# Geometallurgy

Geometallurgy relates to the practice of combining geology or geostatistics with metallurgy, or, more specifically, extractive metallurgy, to create a spatially or geologically based predictive model for mineral processing plants. It is used in the hard rock mining industry for risk management and mitigation during mineral processing plant design. It is also used, to a lesser extent, for production planning in more variable ore deposits.

There are four important components or steps to developing a geometallurgical program,:[1]

• the geologically informed selection of a number of ore samples
• laboratory-scale test work to determine the ore's response to mineral processing unit operations
• the distribution of these parameters throughout the orebody using an accepted geostatistical technique
• the application of a mining sequence plan and mineral processing models to generate a prediction of the process plant behavior

## Sample selection

The sample mass and size distribution requirements are dictated by the kind of mathematical model that will be used to simulate the process plant, and the test work required to provide the appropriate model parameters. Flotation testing usually requires several kg of sample and grinding/hardness testing can required between 2 and 300 kg.[2]

The sample selection procedure is performed to optimize granularity, sample support, and cost. Samples are usually core samples composited over the height of the mining bench.[3] For hardness parameters, the variogram often increases rapidly near the origin and can reach the sill at distances significantly smaller than the typical drill hole collar spacing. For this reason the incremental model precision due to additional test work is often simply a consequence of the central limit theorem, and secondary correlations are sought to increase the precision without incurring additional sampling and testing costs. These secondary correlations can involve multi-variable regression analysis with other, non-metallurgical, ore parameters and/or domaining by rock type, lithology, alteration, mineralogy, or structural domains.[4][5]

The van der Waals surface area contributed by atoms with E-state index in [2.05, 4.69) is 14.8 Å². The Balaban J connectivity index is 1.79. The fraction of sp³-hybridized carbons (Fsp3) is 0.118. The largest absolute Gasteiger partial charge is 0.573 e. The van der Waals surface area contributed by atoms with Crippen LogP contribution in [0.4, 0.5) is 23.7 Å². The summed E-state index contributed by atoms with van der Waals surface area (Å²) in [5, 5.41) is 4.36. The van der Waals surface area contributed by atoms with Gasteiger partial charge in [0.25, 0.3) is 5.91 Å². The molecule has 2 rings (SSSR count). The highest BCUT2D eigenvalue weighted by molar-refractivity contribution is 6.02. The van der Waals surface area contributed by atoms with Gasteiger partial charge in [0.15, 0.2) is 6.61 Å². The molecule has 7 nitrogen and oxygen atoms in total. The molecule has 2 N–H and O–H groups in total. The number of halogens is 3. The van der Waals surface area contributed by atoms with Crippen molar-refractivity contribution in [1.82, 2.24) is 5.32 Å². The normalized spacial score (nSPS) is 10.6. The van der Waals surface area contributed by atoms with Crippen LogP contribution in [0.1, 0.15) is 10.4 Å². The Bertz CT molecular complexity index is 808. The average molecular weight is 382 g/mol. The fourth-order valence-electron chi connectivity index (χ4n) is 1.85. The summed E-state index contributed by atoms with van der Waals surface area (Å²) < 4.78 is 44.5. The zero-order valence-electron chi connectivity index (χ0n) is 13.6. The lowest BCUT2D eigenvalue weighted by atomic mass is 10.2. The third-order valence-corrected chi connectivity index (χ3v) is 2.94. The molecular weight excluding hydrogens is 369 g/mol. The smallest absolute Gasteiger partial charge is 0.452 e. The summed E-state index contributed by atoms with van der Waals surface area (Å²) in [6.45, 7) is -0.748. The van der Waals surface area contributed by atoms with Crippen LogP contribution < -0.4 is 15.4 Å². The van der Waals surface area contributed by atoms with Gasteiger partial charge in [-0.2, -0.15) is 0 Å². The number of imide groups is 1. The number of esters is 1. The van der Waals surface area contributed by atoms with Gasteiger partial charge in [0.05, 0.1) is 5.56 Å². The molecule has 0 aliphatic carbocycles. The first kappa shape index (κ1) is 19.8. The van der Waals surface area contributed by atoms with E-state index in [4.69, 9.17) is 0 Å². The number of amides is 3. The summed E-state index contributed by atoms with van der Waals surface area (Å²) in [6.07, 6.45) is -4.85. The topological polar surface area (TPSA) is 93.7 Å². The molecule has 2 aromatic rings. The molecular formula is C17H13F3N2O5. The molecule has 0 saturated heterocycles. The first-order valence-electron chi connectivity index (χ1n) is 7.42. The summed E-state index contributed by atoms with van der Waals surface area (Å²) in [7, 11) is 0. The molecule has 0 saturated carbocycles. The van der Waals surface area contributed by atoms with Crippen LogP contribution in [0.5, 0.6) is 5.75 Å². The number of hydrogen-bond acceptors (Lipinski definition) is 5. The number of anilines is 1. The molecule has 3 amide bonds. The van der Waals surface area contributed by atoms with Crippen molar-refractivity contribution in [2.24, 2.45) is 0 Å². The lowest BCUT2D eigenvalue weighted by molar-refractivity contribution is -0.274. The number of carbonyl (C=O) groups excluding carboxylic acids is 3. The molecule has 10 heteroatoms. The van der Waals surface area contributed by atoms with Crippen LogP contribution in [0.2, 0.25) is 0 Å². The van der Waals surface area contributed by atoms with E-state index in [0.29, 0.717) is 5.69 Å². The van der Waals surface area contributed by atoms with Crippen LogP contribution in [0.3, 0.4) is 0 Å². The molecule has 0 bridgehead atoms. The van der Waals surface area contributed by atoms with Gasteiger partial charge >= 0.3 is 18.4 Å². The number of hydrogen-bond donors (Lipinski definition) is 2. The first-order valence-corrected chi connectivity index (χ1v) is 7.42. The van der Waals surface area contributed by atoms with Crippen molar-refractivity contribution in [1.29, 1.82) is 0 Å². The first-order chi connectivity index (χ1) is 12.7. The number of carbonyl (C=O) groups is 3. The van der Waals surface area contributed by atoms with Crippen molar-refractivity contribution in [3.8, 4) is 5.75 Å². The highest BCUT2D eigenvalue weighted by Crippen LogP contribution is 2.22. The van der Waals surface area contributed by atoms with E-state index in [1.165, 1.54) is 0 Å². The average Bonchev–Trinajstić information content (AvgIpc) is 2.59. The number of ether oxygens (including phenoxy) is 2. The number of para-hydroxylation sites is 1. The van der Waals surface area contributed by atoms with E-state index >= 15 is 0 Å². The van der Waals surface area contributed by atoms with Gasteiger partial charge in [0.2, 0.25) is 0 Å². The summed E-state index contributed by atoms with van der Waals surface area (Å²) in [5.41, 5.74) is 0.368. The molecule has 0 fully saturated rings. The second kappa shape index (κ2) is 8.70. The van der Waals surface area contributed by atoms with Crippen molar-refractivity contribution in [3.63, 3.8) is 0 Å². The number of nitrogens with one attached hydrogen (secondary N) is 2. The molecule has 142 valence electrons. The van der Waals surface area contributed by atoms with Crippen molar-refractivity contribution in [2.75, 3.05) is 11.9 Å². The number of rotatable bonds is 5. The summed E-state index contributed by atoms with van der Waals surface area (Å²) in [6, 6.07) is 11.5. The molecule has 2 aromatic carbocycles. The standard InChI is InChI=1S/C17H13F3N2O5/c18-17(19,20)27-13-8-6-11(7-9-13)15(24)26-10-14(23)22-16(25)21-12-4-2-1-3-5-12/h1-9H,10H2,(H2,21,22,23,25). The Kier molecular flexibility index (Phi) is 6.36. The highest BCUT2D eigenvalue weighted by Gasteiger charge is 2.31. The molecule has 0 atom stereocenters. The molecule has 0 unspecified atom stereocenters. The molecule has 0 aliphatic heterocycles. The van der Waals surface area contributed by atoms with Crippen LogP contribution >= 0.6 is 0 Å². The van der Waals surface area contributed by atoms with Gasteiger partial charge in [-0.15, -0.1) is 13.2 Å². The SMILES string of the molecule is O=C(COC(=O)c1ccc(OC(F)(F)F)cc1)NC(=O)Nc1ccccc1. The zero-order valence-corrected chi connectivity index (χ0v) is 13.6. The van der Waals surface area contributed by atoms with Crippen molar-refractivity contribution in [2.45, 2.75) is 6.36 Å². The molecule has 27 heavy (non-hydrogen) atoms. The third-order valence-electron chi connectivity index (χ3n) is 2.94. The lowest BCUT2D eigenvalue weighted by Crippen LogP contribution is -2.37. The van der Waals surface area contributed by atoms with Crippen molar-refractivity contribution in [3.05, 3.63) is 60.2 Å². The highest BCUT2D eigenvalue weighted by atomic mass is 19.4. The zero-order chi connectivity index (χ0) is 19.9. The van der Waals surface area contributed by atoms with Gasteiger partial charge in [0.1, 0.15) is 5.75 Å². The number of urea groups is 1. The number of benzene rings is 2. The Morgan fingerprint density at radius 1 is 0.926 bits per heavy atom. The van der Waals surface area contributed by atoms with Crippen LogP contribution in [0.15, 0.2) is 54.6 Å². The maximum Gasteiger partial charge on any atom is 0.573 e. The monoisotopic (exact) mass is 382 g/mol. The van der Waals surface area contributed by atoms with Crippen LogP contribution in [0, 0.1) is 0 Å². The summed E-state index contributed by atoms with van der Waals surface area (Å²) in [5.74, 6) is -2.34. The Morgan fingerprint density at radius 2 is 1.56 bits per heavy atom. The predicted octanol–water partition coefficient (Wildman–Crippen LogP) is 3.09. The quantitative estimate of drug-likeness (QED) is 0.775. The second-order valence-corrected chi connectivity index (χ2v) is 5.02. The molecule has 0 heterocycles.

## Test work

The following tests are commonly used for geometallurgical modeling:

• Bond ball mill work index test[6]
• Modified or comparative Bond ball mill index[7][8]
• Bond rod mill work index and Bond low energy impact crushing work index [9]
• SAGDesign test[10]
• SMC test[11]
• JK drop-weight test[12]
• Sag Power Index test (SPI(R)) [13]
• MFT test [14]
• FKT, SKT, and SKT-WS tests [15]

## Geostatistics

Block kriging is the most common geostatistical method used for interpolating metallurgical index parameters and it is often applied on a domain basis.[16] Classical geostatistics require that the estimation variable be additive, and there is currently some debate on the additive nature of the metallurgical index parameters measured by the above tests. The SPI(r) value is known not to be an additive parameter, however errors introduced by block kriging are not thought to be significant .[17][18] These issues, among others, are being investigated as part of the Amira P843 research program on Geometallurgical mapping and mine modelling.

## Mine plan and process models

The following process models are commonly applied to geometallurgy:

• The Bond equation
• The SPI calibration equation, CEET [19]
• FLEET[14]*
• SMC model[20]
• Aminpro-Grind, Aminpro-Flot models [21]

## Notes

1. ^ Bulled, D., and McInnes, C: Flotation plant design and production planning through geometallurgical modeling. Centenary of Flotation Symposium, Brisbane, QLD, 6-9. June 2005.
2. ^ McKen, A., and Williams, S.: An overview of the small-scale tests required to characterize ore grindability. International Autogenous and Semi-Autogenous Grinding Technology 2006, Vancouver, Canada, 2006
3. ^ Amelunxen, P. et al: Use of geostatistics to generate an orebody hardness dataset and to quantify the relationship between sample spacing and the precision of the throughput estimate. Autogenous and Semi-Autogenous Grinding Technology 2001, Vancouver, Canada, 2006